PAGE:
But data sets are often isolated, fragmented and hard to use. Many organizations manage data with multiple systems, often due to various requirements from government agencies and private funders. The lack of interoperability between systems leads to wasted time and frustration. Even those who are motivated to use data end up spending more time and effort on gathering, combining, and analyzing data, and less time on applying it to ongoing learning, performance improvement, and smarter decision-making.

### Putting Data in the Middle

Thursday, November 10th, 2011

Putting Data in the Middle

Jill Dyche uses a photo of Paul Allen and Bill Gates as a jumping off point to talk about a data-centric view of the world.

Remarking:

IT departments furtively investing in successive integration efforts, hoping for the latest and greatest “single version of the truth” watch their budgets erode and their stakeholders flee. CIOs praying that their latest packaged application gets traction realize that they’ve just installed yet another legacy system. Executives wake up and admit that the idea of a huge, centralized, behemoth database accessible by all and serving a range of business needs was simply a dream. Rubbing their eyes they gradually see that data is decoupled from the systems that generate and use it, and past infrastructure plays have merely sedated them.

I really like the successive integration efforts line.

Jill offers an alternative to that sad scenario, but you will have to read her post to find out!

### ISO initiative OntoIOp (Ontology interoperability)

Monday, May 23rd, 2011

ISO initiative OntoIOp (Ontology interoperability)

Prof. Dr. Till Mossakowsk post the following note to the ontolog-forum today:

Dear all,

we are currently involved in a new ISO standardisation initiative concerned with ontology interoperability.

This initiative is somehow orthogonal and complementary to Common Logic, because the topic is interoperability. This means interoperability both among ontologies (i.e. concering matching, alignment, and suitable means to write these down) as well as among ontology languages (e.g. OWL, UML, Common Logic, or F-logic, and translations among these). The idea is to have all these languages as part of a meta-standard, such that ontology designers can bring in their ontologies verbatim as they are, and yet relate them to other ontologies (e.g. check that an OWL version of some ontology is entailed by its first-order formulation).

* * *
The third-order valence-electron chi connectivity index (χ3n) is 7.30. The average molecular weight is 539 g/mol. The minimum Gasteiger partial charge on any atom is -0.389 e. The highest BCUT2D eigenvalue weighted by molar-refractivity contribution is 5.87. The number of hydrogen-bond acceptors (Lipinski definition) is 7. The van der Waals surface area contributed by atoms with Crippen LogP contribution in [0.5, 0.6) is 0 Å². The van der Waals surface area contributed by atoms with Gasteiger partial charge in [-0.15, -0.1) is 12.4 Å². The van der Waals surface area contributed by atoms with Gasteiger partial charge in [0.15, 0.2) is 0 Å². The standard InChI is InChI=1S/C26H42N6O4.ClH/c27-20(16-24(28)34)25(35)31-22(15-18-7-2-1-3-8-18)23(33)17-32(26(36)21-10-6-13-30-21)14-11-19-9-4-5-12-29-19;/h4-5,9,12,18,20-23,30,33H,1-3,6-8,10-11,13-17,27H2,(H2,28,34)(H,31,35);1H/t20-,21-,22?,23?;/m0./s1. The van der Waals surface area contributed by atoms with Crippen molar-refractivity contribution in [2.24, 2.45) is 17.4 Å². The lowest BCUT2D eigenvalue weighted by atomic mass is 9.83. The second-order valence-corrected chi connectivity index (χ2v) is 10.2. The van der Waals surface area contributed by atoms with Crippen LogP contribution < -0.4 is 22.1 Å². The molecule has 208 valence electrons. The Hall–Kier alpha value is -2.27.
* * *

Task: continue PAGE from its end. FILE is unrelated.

The first official meeting for this is already mid next month in Seoul, and we now quickly have to move forward getting some countries into the boat. It will be essential to have experts from all relevant communities involved in this effort.

If you are interested in this initiative, the rough draft [1] for the standard and a related paper [2] will give you some more info. Please have a look and let me know what you think. We also look for people who want to officially take part in the development of the standard, either actively or just by voting on behalf of your national standardisation body.

All the best,
Till

I haven’t had time to review the documents but given the time frame wanted to bring this to your attention sooner rather than later.

When you have reviewed the documents, comments welcome.